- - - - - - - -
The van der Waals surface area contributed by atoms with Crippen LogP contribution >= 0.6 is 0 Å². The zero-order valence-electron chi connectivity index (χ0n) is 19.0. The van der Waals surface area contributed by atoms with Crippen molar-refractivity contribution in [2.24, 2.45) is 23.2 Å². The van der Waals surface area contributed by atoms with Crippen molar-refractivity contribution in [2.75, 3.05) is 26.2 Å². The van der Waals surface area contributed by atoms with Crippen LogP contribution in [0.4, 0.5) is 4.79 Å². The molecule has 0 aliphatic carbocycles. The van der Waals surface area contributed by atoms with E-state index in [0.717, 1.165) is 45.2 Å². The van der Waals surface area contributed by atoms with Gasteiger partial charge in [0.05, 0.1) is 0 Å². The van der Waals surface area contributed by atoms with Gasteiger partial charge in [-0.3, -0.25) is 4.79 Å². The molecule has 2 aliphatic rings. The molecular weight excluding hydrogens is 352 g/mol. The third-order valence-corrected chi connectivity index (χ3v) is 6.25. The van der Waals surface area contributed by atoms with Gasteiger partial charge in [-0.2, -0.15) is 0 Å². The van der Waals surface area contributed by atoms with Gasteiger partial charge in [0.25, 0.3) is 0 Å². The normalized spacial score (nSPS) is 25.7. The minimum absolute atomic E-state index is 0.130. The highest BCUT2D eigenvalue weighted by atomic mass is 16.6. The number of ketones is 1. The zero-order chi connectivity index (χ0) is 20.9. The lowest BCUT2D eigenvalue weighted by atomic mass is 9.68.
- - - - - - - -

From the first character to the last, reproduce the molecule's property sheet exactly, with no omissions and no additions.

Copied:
The van der Waals surface area contributed by atoms with Crippen LogP contribution >= 0.6 is 0 Å². The zero-order valence-electron chi connectivity index (χ0n) is 19.0. The van der Waals surface area contributed by atoms with Crippen molar-refractivity contribution in [2.24, 2.45) is 23.2 Å². The van der Waals surface area contributed by atoms with Crippen molar-refractivity contribution in [2.75, 3.05) is 26.2 Å². The van der Waals surface area contributed by atoms with Crippen LogP contribution in [0.4, 0.5) is 4.79 Å². The molecule has 0 aliphatic carbocycles. The van der Waals surface area contributed by atoms with E-state index in [0.717, 1.165) is 45.2 Å². The van der Waals surface area contributed by atoms with Gasteiger partial charge in [0.05, 0.1) is 0 Å². The van der Waals surface area contributed by atoms with Gasteiger partial charge in [-0.3, -0.25) is 4.79 Å². The molecule has 2 aliphatic rings. The molecular weight excluding hydrogens is 352 g/mol. The third-order valence-corrected chi connectivity index (χ3v) is 6.25. The van der Waals surface area contributed by atoms with Gasteiger partial charge in [-0.2, -0.15) is 0 Å². The van der Waals surface area contributed by atoms with Gasteiger partial charge in [0.25, 0.3) is 0 Å². The normalized spacial score (nSPS) is 25.7. The minimum absolute atomic E-state index is 0.130. The highest BCUT2D eigenvalue weighted by atomic mass is 16.6. The number of ketones is 1. The zero-order chi connectivity index (χ0) is 20.9. The lowest BCUT2D eigenvalue weighted by atomic mass is 9.68.